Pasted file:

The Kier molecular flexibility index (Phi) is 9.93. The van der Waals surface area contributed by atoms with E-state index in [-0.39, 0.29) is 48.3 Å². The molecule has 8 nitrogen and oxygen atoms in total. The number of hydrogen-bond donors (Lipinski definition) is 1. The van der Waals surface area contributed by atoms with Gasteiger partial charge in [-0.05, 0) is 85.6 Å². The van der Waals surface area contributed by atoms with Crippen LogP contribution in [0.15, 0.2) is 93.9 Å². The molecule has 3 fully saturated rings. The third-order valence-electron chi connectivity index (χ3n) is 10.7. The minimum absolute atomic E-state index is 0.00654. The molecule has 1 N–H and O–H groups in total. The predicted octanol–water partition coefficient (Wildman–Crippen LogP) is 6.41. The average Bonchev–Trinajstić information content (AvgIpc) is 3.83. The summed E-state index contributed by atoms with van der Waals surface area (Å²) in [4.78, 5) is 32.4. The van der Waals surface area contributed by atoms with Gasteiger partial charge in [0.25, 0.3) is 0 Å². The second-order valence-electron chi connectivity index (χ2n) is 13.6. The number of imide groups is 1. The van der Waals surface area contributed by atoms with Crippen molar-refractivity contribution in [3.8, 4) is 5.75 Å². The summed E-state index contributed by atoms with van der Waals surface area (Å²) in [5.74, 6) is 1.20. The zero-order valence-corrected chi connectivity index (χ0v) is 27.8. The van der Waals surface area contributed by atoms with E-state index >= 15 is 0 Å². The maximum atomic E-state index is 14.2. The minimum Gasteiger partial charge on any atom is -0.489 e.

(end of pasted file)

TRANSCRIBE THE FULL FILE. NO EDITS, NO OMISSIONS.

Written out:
The Kier molecular flexibility index (Phi) is 9.93. The van der Waals surface area contributed by atoms with E-state index in [-0.39, 0.29) is 48.3 Å². The molecule has 8 nitrogen and oxygen atoms in total. The number of hydrogen-bond donors (Lipinski definition) is 1. The van der Waals surface area contributed by atoms with Gasteiger partial charge in [-0.05, 0) is 85.6 Å². The van der Waals surface area contributed by atoms with Crippen LogP contribution in [0.15, 0.2) is 93.9 Å². The molecule has 3 fully saturated rings. The third-order valence-electron chi connectivity index (χ3n) is 10.7. The minimum absolute atomic E-state index is 0.00654. The molecule has 1 N–H and O–H groups in total. The predicted octanol–water partition coefficient (Wildman–Crippen LogP) is 6.41. The average Bonchev–Trinajstić information content (AvgIpc) is 3.83. The summed E-state index contributed by atoms with van der Waals surface area (Å²) in [4.78, 5) is 32.4. The van der Waals surface area contributed by atoms with Gasteiger partial charge in [0.25, 0.3) is 0 Å². The second-order valence-electron chi connectivity index (χ2n) is 13.6. The number of imide groups is 1. The van der Waals surface area contributed by atoms with Crippen molar-refractivity contribution in [3.8, 4) is 5.75 Å². The summed E-state index contributed by atoms with van der Waals surface area (Å²) in [5.74, 6) is 1.20. The zero-order valence-corrected chi connectivity index (χ0v) is 27.8. The van der Waals surface area contributed by atoms with E-state index >= 15 is 0 Å². The maximum atomic E-state index is 14.2. The minimum Gasteiger partial charge on any atom is -0.489 e.